The U.S. Environmental Protection Agency (EPA) is addressing the next steps on two hazardous waste rules — Definition of Solid Waste (DSW) and the Emission Comparable Fuels (ECF). In response to concerns raised by stakeholders that these rules are bad for the environment, the EPA may revise the DSW rule, which went into effect on December 29, 2008, and withdraw the ECF rule, which went into effect on January 20, 2009.
The EPA plans to hold a public meeting in June to discuss possible revisions to the DSW rule. The DSW rule modified the regulations for recycling hazardous secondary materials to encourage the recycling of certain materials to help conserve resources, and includes conditions designed to ensure that the recycling of the materials is protective of human health and the environment, according to the EPA.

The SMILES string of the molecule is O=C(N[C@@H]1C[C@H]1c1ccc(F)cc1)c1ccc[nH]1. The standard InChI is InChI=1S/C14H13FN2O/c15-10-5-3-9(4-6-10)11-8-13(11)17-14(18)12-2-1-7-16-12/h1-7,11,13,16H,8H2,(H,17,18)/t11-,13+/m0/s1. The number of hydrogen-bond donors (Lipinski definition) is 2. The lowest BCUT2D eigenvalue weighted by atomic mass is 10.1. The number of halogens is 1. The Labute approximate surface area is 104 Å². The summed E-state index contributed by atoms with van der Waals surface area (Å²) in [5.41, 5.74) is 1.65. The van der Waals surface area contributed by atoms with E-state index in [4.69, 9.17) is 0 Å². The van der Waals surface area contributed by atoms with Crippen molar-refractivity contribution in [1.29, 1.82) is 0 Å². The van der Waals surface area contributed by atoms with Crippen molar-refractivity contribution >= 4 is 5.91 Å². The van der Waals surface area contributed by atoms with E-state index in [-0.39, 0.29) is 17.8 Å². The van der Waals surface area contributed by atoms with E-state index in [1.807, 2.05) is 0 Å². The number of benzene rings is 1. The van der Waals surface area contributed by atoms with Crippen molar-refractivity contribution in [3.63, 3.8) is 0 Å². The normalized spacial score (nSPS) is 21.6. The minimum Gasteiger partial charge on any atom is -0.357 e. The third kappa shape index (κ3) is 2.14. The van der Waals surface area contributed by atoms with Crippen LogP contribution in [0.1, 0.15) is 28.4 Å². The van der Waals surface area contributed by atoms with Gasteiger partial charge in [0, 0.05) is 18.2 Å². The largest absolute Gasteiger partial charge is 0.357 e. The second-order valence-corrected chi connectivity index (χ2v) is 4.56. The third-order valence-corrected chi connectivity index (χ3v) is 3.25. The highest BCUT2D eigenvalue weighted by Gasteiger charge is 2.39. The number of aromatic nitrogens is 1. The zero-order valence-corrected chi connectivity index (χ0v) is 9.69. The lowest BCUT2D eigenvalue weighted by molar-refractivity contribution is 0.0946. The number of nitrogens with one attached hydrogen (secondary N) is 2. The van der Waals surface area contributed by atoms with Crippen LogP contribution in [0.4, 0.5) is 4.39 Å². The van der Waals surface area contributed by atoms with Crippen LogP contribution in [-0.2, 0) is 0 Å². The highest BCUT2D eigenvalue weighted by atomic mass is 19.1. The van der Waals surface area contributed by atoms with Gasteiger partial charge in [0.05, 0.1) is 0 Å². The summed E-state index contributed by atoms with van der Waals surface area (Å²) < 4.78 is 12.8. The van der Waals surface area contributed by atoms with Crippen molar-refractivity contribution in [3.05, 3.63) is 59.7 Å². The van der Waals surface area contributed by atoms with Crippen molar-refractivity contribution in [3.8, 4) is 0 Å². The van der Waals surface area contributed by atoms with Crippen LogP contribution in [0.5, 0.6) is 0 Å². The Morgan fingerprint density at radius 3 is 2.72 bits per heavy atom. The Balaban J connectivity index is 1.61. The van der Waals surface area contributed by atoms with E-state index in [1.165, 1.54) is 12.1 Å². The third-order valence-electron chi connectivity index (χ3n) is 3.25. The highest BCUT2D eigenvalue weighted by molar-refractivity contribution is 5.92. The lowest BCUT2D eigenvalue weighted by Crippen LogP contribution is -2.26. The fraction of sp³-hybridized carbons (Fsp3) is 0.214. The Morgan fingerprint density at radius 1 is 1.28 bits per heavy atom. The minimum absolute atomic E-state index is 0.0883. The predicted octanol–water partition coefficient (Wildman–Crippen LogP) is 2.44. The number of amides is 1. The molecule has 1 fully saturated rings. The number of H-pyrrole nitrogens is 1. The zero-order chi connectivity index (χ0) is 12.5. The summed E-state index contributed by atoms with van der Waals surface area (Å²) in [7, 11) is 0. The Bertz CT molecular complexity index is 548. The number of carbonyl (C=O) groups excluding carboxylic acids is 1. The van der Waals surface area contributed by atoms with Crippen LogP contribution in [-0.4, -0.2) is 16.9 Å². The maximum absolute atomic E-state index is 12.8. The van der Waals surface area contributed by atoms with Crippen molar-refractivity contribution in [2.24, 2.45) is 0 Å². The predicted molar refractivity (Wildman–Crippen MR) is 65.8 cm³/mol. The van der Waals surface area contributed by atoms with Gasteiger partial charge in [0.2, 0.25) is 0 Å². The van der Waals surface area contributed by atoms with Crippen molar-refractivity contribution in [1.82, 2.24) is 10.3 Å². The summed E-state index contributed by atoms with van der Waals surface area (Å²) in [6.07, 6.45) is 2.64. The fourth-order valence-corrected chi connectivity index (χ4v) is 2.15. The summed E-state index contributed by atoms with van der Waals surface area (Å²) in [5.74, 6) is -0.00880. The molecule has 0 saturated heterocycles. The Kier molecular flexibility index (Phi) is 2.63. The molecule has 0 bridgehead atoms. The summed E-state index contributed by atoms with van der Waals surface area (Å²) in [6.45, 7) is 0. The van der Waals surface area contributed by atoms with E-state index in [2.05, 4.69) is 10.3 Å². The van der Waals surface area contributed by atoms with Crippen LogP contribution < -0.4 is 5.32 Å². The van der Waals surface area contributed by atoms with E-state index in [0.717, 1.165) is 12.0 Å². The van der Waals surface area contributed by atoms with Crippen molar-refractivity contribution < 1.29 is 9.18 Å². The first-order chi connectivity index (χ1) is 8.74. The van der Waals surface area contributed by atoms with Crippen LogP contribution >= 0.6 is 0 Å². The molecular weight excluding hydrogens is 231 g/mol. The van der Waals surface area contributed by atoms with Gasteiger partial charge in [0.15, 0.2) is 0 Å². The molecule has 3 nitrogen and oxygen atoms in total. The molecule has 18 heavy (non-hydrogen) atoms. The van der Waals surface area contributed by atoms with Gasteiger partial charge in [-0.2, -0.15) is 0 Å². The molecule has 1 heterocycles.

However, since publication of the DSW rule, the Sierra Club has raised concerns about the effectiveness and protectiveness of the rule and has requested EPA stay the rule in an administrative petition.
The EPA also plans to propose a rule to withdraw the ECF rule, which removed regulatory costs by reclassifying certain manufacturing byproducts as non-wastes. ECF is fuel that is produced from a hazardous waste, but it generates emissions when burned in an industrial boiler that are comparable to emissions from burning fuel oil.